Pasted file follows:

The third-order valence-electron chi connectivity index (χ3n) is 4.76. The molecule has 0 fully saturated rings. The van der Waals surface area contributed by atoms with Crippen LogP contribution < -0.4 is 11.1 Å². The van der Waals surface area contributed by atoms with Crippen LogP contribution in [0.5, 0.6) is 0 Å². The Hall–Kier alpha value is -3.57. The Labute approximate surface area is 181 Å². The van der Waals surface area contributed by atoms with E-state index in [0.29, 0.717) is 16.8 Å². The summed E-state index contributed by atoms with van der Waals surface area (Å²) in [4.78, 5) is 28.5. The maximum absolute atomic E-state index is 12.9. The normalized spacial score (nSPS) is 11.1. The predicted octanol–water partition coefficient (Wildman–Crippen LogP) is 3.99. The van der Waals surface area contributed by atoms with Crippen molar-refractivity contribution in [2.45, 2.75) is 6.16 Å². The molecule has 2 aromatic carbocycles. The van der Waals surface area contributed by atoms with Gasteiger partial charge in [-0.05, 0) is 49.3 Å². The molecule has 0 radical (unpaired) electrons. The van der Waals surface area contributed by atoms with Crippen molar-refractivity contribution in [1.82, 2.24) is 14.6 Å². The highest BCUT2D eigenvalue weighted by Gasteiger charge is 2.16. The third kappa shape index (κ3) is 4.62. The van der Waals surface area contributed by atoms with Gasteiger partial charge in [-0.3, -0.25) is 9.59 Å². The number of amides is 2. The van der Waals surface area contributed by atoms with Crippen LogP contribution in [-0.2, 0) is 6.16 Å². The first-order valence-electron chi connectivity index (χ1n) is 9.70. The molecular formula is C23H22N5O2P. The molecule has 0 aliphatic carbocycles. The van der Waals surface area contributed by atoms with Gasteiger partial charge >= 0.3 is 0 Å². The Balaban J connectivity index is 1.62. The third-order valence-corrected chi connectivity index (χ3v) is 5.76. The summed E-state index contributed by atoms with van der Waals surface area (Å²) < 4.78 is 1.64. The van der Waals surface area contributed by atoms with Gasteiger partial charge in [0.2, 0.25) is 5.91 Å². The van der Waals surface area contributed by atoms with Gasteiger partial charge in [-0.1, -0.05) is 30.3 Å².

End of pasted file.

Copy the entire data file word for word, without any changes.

The third-order valence-electron chi connectivity index (χ3n) is 4.76. The molecule has 0 fully saturated rings. The van der Waals surface area contributed by atoms with Crippen LogP contribution < -0.4 is 11.1 Å². The van der Waals surface area contributed by atoms with Crippen LogP contribution in [0.5, 0.6) is 0 Å². The Hall–Kier alpha value is -3.57. The Labute approximate surface area is 181 Å². The van der Waals surface area contributed by atoms with E-state index in [0.29, 0.717) is 16.8 Å². The summed E-state index contributed by atoms with van der Waals surface area (Å²) in [4.78, 5) is 28.5. The maximum absolute atomic E-state index is 12.9. The normalized spacial score (nSPS) is 11.1. The predicted octanol–water partition coefficient (Wildman–Crippen LogP) is 3.99. The van der Waals surface area contributed by atoms with Crippen molar-refractivity contribution in [2.45, 2.75) is 6.16 Å². The molecule has 2 aromatic carbocycles. The van der Waals surface area contributed by atoms with Gasteiger partial charge in [-0.05, 0) is 49.3 Å². The molecule has 0 radical (unpaired) electrons. The van der Waals surface area contributed by atoms with Crippen molar-refractivity contribution in [1.82, 2.24) is 14.6 Å². The highest BCUT2D eigenvalue weighted by Gasteiger charge is 2.16. The third kappa shape index (κ3) is 4.62. The van der Waals surface area contributed by atoms with Gasteiger partial charge in [-0.3, -0.25) is 9.59 Å². The number of amides is 2. The van der Waals surface area contributed by atoms with Crippen LogP contribution in [-0.2, 0) is 6.16 Å². The first-order valence-electron chi connectivity index (χ1n) is 9.70. The molecular formula is C23H22N5O2P. The molecule has 0 aliphatic carbocycles. The van der Waals surface area contributed by atoms with Gasteiger partial charge >= 0.3 is 0 Å². The Balaban J connectivity index is 1.62. The third-order valence-corrected chi connectivity index (χ3v) is 5.76. The summed E-state index contributed by atoms with van der Waals surface area (Å²) < 4.78 is 1.64. The van der Waals surface area contributed by atoms with Gasteiger partial charge in [0.2, 0.25) is 5.91 Å². The van der Waals surface area contributed by atoms with Gasteiger partial charge in [-0.1, -0.05) is 30.3 Å².